In this trial version of SNACK, I copied a clip of the drag polars for three airfoils with basically the same thickness: the NACA 0016, NACA 63016, and the Eppler 473, all at a R# of 300000.

To those who don't know about the drag bucket, the 63-016 foil shows it very well. It's when the change in drag is less compared to the relative change in lift. If you take a look at the 63-016 airfoil at a CL of .5, you notice that the drag plot changes abruptly. The higher the CL, the more flat the drag plot becomes, (drag increases a lot). Look below .5CL, the drag plot goes nearly vertical which means that the rate of change of drag is less per same change in lift.

In this case, once the airfoil breaks 3.5 degrees AoA, drag goes up quickly and overtakes the Eppler at around 6 degrees AoA. What does this mean? Well, say, you're pylon racing with identical planes and the only difference is the airfoil. In theory, during the turns, once you hit 6 degrees AoA and more, the Eppler-foiled plane will outrun your 63012-foiled plane. When you go on the straight runs, the 63012 plane will catch up and presumably overtake the Eppler plane. Of course, this is all theoretical and there are many more variables to consider but noobs should get the gist.

Hope this helps.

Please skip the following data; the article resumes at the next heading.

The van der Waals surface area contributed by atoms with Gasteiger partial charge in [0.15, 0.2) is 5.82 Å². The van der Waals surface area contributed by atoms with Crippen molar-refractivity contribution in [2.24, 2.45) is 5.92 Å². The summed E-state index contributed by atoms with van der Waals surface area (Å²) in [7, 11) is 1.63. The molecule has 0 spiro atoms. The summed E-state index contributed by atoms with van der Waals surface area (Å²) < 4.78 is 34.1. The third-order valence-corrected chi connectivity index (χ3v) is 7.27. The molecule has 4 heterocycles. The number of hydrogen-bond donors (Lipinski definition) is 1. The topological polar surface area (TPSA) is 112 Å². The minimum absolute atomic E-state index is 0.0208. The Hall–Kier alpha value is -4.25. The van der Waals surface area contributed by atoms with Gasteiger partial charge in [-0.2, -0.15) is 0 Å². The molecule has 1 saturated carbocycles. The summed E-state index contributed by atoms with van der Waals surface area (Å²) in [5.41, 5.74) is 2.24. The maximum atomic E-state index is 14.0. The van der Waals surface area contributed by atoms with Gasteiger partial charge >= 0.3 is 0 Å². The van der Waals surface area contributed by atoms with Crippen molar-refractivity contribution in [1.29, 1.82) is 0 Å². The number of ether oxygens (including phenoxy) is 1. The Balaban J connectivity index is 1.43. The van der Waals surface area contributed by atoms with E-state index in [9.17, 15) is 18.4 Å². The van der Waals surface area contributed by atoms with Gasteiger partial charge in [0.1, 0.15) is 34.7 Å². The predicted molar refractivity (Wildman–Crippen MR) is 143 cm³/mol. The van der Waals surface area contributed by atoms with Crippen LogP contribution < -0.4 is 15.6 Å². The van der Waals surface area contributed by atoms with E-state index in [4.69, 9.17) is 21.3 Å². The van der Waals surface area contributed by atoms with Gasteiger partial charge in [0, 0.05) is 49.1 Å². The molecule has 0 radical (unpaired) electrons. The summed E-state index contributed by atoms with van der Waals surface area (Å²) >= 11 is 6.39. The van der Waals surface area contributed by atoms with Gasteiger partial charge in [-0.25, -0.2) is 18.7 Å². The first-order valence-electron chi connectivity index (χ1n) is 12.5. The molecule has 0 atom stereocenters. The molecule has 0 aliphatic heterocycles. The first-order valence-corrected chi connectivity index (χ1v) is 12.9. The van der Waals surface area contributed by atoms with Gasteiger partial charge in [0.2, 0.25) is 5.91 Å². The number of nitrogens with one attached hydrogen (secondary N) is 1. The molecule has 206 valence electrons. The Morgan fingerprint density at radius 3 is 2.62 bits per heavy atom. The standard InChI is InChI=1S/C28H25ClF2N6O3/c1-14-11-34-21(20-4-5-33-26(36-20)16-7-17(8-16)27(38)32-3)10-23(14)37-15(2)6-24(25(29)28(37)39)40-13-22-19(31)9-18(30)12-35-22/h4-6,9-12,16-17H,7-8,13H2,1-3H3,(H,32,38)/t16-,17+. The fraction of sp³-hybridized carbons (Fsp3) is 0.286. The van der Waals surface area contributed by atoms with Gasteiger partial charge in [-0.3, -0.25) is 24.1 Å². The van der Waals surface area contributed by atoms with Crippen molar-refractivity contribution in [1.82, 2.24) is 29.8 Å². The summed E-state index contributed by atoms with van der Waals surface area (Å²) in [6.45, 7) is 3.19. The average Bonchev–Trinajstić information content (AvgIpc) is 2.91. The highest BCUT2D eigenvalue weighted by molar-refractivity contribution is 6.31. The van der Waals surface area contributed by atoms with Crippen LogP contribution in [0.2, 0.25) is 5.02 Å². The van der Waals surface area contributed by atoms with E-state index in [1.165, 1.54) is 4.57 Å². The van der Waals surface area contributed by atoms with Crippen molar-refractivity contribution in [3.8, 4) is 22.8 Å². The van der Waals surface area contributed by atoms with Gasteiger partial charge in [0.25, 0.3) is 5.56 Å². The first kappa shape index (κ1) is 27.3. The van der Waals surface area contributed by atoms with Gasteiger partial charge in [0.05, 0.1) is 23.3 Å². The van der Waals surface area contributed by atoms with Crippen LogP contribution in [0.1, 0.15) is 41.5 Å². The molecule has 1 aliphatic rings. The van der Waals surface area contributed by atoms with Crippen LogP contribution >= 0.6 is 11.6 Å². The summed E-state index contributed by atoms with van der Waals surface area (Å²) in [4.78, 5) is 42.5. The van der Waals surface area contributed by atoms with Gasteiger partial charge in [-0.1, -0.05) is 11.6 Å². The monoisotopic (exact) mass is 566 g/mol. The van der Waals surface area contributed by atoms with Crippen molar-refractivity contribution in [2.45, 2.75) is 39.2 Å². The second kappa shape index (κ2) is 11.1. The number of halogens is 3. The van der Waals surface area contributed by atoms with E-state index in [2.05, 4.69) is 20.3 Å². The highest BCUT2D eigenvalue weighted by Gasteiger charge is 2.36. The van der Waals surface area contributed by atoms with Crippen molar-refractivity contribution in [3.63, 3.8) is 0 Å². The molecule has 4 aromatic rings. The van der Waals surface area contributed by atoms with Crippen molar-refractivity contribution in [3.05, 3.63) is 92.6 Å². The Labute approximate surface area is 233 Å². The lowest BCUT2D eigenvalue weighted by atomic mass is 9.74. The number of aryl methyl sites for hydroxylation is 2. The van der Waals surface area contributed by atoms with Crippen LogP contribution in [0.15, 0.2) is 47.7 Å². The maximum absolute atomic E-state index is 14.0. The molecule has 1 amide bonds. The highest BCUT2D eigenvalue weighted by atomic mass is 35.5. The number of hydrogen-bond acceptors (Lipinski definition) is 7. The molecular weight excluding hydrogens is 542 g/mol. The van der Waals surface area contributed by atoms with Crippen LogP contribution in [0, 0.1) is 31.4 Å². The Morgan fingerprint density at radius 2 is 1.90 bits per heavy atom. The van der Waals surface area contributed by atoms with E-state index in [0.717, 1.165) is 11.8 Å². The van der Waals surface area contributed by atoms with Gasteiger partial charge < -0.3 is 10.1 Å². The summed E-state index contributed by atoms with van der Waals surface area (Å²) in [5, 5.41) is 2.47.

B





rmh 07-25-2006 05:44 PM

RE: NACA 6 Series airfoil
 
I love to look at all the numbers and airfoils
As far as to how they work on a given craft --is much like the commentary on the Piper Tomahawk.

Using a shape that someone has assigned a number to - makes some guys feel more comfortable
The actual value certianly varies
especially on models
Sometime - wander down the line at a really big model aerobatic meet -and look at the wing shapes
usually they fall into an area group (sq In) but thickness and entry design -are all over the place
now, watch the planes fly - note if any of the "airfoils" have any edge over the other
the planforms and areas and thicknesses all are reasonably close to each other but the airfoils? - there are a million of em

Tall Paul 07-25-2006 06:03 PM

RE: NACA 6 Series airfoil
 
A smooth curve from front to back, an entry radius suitable for the task, thickness the same..
That's all that's needed.
After building a lot, the shapes get to look an awful lot like the same, for almost every task.